Every week, we bring you the latest headlines from the world of safety and keep you updated on the issues that matter most.
The Occupational Safety and Health Administration (OSHA) is hitting the pause button on some new safety measures for the beryllium toxin.
Trace amounts of beryllium are found in coal slag, a gritty byproduct made at coal-burning power plants and commonly sold to shipyards. It is used to blast paint hulls, tanks and other steel surfaces on ships and turns up in general construction work as well. Long-term exposure can be deadly when materials containing beryllium are used in a way that creates dust or fumes.
In the waning days of the Obama administration, the federal government published stricter exposure standards for beryllium. But now, in the name of weighing costs versus benefits, the Trump administration has reopened debate over the new standards. Specifically, OSHA wants more debate on some ancillary provisions in the standards that relate to medical monitoring, protective equipment and certain housekeeping measures.
Some industry officials and members of Congress have raised concerns about a lack of opportunity to comment on whether the construction and maritime industries should be included in these new rules. OSHA said in a press release that the ancillary provisions "may not improve worker protection and (may) be redundant with overlapping protections in other standards.”
Ultimately, safety legislation is passed down to companies who have to integrate it into their systems and just as important, into the culture of the way the company works. Read this resource on integrating culture with systems.
Organizers have agreed to extend a workplace safety accord that could improve working conditions around the world. The ground-breaking Bangladesh Accord on Fire and Building Safety was initiated in 2013 following the Rana Plaza building collapse that killed 1,138 workers. The legally-binding agreement is credited with establishing safer working conditions for four million garment workers in that country.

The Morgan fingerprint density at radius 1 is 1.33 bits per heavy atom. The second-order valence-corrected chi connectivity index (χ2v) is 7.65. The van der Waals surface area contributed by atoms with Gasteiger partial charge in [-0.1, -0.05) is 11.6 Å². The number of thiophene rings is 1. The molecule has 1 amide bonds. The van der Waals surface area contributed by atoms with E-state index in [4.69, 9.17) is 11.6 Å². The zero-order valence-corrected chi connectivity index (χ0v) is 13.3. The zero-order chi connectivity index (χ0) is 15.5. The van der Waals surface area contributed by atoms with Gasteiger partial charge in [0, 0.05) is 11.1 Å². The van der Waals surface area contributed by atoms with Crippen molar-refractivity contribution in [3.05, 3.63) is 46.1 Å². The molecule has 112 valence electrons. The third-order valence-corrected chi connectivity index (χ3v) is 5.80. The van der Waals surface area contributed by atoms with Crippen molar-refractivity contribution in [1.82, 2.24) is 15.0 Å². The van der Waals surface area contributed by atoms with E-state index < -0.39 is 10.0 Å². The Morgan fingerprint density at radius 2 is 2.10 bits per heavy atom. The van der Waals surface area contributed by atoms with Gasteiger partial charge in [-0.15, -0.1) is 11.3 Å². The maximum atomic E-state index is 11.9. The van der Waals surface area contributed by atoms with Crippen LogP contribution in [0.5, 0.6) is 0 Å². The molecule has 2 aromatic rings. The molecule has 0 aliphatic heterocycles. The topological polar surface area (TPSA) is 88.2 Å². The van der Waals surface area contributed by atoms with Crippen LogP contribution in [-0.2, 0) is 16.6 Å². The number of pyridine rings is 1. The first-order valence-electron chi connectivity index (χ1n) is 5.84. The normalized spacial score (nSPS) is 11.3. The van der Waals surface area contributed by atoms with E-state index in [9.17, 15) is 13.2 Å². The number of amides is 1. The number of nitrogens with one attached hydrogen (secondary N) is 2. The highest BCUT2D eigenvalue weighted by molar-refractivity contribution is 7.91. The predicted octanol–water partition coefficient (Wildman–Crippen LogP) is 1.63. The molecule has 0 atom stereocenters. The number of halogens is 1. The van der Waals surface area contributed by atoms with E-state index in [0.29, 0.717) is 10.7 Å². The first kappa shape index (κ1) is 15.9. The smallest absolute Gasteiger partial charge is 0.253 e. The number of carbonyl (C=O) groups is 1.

The new Accord agreement, which goes into effect in May 2018, strengthens several aspects of the original program. These include:
The Accord involves 217 clothing brands and retailers covering 2.5 million workers in more than 1,600 factories in the “ready-made garment” industry. The industry produces 80 percent of Bangladesh’s export earnings and is second only to China in world apparel production. Read more on the accomplishments the accord has had so far.
Many times, improving safety can have side benefits such as increased productivity. See how one company increased their productivity with new a new safety implementation.
The National Institute for Occupational Safety and Health (NIOSH) has announced it will pilot test a new training program for workplace safety. The program, called Developing Work Safety Skills, is a collaboration between NIOSH and a private-industry led board in Tulsa, Oklahoma.
Organizers say the training program will provide young adults in the area the basics of workplace health and safety. NIOSH says it will be a highly interactive training program teaching skills in a fun and interesting way.
NIOSH Director Dr. John Howard says, "This program will not only ensure the health and safety of these young workers in their first jobs, it will empower them to make safety and health on the job a priority throughout their working lives."
Acknowledging differences in age and how they affect work styles is important. DEKRA recently published a blog post on how generation gaps impact safety experience at work.